Some drivers also suggested 5-5 splits for the sleeper berth when drivers are traveling in teams.

September 3, 2019  

Chris Spear, president and CEO of the ATA, publicly came out in support of the proposed HOS rule changes. Spear particularly noted the importance of driver flexibility for safety and for respecting the professional expertise of drivers. 

September 20, 2019  

After reviewing the FMCSA’s proposed changes, the National Transportation Safety Board (NTSB) announced that there was “no evidence” that the new regulations would improve safety. The NTSB recommended that the FMCSA evaluate how changes would affect drivers’ sleep cycles and, in turn, how they would affect driver safety and overall highway safety.

The NTSB pointed to the safety recommendations issued to the FMCSA in 1999, asking for the establishment of scientifically-based HOS regulations that consider circadian rhythms and human sleep needs when determining hours-of-service limits. Specifically, the NTSB reminded the FMCSA of recommendations dating back to 1995 that drivers should get 8 or more continuous hours of sleep after 15 hours of duty or 10 hours of driving.

October 6, 2019  

The American Transportation Research Institute released its 2019 Top Industry Issues report. HOS regulations ranked as the second-most critical concern in the trucking industry. ATRI and ATA leaders attribute this ranking to the ongoing debate over the need for more flexibility.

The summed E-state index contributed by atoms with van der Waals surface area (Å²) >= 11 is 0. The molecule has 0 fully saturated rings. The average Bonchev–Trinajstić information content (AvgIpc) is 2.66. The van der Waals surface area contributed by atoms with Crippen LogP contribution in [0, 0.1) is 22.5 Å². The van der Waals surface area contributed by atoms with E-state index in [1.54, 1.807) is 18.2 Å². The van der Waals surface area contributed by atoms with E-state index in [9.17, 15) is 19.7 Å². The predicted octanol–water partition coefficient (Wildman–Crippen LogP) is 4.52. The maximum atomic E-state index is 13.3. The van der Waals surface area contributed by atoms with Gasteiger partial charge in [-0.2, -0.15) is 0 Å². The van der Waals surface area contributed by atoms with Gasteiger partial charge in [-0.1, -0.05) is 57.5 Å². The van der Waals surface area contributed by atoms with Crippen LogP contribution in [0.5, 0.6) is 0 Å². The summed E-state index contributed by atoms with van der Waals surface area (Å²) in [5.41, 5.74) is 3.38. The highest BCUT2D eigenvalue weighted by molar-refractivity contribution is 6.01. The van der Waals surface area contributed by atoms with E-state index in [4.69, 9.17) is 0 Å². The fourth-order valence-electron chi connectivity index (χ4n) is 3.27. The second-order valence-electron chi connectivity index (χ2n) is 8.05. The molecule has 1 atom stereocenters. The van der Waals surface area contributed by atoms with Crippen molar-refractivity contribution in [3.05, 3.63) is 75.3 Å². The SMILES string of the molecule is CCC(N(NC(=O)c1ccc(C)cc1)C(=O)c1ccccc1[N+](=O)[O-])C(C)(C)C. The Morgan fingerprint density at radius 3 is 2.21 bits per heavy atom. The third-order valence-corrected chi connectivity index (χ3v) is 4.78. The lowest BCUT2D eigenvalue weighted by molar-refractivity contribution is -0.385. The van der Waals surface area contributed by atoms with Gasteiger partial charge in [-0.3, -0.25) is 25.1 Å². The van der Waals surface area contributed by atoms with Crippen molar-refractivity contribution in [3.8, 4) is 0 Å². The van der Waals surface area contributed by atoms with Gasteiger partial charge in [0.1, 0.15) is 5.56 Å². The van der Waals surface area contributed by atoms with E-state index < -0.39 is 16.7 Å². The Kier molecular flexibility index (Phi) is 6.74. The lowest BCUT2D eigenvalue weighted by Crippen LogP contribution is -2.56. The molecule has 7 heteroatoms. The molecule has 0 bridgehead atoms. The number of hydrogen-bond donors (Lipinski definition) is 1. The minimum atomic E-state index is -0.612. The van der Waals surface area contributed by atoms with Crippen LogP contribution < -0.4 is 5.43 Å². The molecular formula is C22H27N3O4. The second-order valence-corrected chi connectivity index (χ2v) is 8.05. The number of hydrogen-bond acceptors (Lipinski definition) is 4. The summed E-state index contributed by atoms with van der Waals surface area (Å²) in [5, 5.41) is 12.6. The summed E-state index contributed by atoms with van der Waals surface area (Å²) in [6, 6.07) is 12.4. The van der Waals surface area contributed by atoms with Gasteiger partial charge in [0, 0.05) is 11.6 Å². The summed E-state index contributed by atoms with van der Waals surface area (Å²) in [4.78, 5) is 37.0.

Gary Helms, former ATA America Road Team captain, mentioned the sleeping berth debate as part of a panel discussing the survey at the recent ATA Management Conference and Exhibition. According to Helms, required rest breaks have worsened conditions for drivers and do not take sleep patterns into account.

October 9, 2019  

Washington Trucking Associations announced that it is requesting a determination from the FMCSA that the HOS regulations preempt state Meal and Rest Break (MRB) rules for HOS-eligible commercial operators. State law requires that all employers provide a 30-minute meal break for every five hours worked and a 10-minute break for every four hours worked. 

The FMCSA has already ruled in favor of truckers in another similar case. 

In late 2018, the American Trucking Associations and Specialized Carriers and Rigging Association secured a ruling that the FMCSA’s HOS regulations preempt California’s state rules, which are stricter, yet do not offer any additional safety benefits. The FMCSA claimed that state meal break laws were incompatible with HOS regulations and placed an undue burden on interstate logistics.

Because the case in Washington is so similar to the California case, the WTA is arguing that the same logic should apply.

What's next?

The FMCSA has extended the public comment period to October 21, 2019, so more developments are likely to occur. Until that deadline, you can share your insights and experiences related to the time of service trucking debate on the FMCSA's proposed rule comments page.